finance & economics
1. Dragon Boat Festival consumption disappoints
We are pretty obsessed with the Chinese consumer.
The reason: Household consumption is key to China’s economic recovery.
Some context: China has seen a two-track recovery from the pandemic.
- Investment and exports have boomed.
- But consumption has lagged.
If China wants to sustain its economic recovery, consumption is going to need to pick up.
That’s why data from the Dragon Boat Festival holiday are so disappointing.
According to the Ministry of Culture and Tourism:
- Total tourism revenue over the three-day holiday was RMB 29.43 billion.
- That’s a mere 74.8% of pre-pandemic levels.
It gets worse: Those numbers are particularly bad when you remember that international travel is basically verboten.
- With everybody stuck in the country, you would expect domestic tourism numbers to be higher than normal.
Get smart: The Chinese consumer is not back.
Get smarter: That bodes ill for growth in H2.
2. Xi and Li are on the case
On Sunday, President Xi Jinping and Premier Li Keqiang gave instructions to firm up nationwide safety checks following a deadly incident in Hubei.
The instructions followed a pipe explosion in Shiyan, Hubei on Sunday morning.
- At least 25 people were killed and over 100 were injured.
Beijing is taking control. The central government has taken over the investigation of the explosion from provincial authorities.
Xi wants accountability. He called on officials to (Xinhua):
- “Discover the cause as soon as possible and solemnly determine accountability.”
Xi doesn’t want anything going wrong in the run up to the Party’s birthday:
- “[We must] maintain social stability and create a good atmosphere for the 100-year anniversary of the founding of the Communist Party.”
Li called for everyone to do more:
- “The State Council Work Safety Committee and the Ministry of Emergency Management should urge all localities to strengthen safety supervision, further investigate hidden dangers, and resolutely limit major accidents.”
This is hardly an isolated incident: Over the weekend, a chemical leak in Guizhou and a workplace incident in Sichuan killed a total of 14 people.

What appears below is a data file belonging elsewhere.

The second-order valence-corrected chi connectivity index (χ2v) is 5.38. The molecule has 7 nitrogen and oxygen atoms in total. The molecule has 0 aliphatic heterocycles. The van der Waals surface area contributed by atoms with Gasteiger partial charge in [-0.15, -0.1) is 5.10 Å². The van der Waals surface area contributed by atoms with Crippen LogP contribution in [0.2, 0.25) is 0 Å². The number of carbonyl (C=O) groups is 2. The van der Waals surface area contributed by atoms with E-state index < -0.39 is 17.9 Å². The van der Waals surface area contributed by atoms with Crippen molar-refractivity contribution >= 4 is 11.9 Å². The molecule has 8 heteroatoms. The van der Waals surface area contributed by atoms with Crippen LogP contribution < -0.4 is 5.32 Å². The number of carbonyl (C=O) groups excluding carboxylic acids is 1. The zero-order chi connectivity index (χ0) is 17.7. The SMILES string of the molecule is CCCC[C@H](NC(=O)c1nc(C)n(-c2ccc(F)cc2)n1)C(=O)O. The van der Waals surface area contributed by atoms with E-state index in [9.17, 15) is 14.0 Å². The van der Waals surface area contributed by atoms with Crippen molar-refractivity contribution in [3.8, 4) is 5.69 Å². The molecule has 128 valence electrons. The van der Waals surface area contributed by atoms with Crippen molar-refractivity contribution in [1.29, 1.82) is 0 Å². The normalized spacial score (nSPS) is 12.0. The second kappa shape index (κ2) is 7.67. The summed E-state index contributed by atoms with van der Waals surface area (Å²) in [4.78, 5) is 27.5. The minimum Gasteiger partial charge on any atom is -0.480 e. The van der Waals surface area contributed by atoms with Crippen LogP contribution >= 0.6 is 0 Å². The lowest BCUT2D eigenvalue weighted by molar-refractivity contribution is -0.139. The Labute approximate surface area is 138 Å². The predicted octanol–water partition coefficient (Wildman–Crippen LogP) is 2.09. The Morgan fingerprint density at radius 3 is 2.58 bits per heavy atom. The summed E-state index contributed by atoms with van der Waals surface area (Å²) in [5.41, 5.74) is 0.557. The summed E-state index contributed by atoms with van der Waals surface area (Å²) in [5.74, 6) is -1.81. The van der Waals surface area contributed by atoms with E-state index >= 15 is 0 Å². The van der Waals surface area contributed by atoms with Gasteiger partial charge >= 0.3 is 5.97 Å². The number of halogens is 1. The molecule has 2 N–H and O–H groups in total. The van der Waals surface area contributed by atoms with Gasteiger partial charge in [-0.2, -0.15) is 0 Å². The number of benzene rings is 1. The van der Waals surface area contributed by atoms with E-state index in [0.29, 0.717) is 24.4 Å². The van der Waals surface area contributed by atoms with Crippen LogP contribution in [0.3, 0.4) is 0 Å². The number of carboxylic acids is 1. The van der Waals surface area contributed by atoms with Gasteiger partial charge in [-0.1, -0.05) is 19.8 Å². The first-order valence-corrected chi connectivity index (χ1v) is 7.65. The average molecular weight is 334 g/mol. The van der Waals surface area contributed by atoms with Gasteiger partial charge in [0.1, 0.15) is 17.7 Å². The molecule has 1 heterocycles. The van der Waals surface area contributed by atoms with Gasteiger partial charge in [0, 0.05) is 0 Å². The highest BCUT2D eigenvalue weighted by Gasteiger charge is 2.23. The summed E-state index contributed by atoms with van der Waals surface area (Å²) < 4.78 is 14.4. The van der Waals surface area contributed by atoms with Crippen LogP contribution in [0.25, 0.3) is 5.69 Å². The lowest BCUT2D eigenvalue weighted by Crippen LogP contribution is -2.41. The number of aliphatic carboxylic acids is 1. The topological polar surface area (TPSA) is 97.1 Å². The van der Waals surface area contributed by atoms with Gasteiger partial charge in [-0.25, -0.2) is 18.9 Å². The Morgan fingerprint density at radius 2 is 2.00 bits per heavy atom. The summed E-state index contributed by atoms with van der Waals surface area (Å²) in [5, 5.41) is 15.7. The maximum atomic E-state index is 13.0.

Get smart: Workplace deaths have fallen by two-thirds over the past decade (Sohu).
Get smarter: China is still a very dangerous place to work. Workplace deaths per capita are still three times as high as in the EU, and around 20% higher than in the US.
3. Fist bump
On Friday, Xi Jinping sent a congratulatory note to Mongolian President-elect Ukhnaa Khurelsukh.
Some context: Khurelsukh, a former Prime Minister, is the chairman of the Mongolian People’s Party – a group that now effectively controls the Presidency and the Parliament.
Fun fact: Khurelsukh earned his nickname – “Fist” – after punching a member of Parliament in 2012.
Another fun fact: Thanks to its location between Russia and China, Mongolia is one of the only developing countries to have more available vaccine doses than people.
Xi was all good vibes, saying (Xinhua):
- “Since the Covid-19 outbreak, the Chinese and Mongolian governments and people have pulled together and helped each other combat the virus.”
- “I….look forward to working hard together to lead progress on the China-Mongolia comprehensive strategic partnership.”
Get smart: As of 2019, Mongolia sends over 80% of its exports to China.
Get smarter: With China-Australia tensions showing no signs of abating, and global supply chain uncertainties rising, Mongolia will remain a critical source of resources for China.
4. Send pics!
On Friday, China released the first images taken by the Zhurong Mars rover, part of the Tianwen-1 mission that successfully landed on the Red Planet last month (see the May 17 Tip Sheet).
Vice Premier Liu He offered some well-deserved congrats to the team at the image unveiling ceremony.
- “The [Tianwen-1 mission program] courageously accepted the challenge… and has achieved a major success that will be recorded in the annals of history.”
- Tianwen-1 is historic in that it achieved Mars orbit, soft landing and deployment of a rover all on the first attempt.
Tianwen-1 is but one front in China’s campaign to become a science and technology superpower. Liu encouraged the nation to press on by:
- Removing the roadblocks to aerospace development
- Accelerating the industrialization of scientific research
- Making breakthroughs in key core technologies
- And striving to achieve scientific and technological self-reliance
Get smart: Improving domestic technology is China’s No.1 economic – and strategic – priority.
Get smarter: For policymakers, Tianwen-1 validates the focus on pursuing “leapfrog development,” i.e. focusing on next-generation technologies where no country has a clear advantage.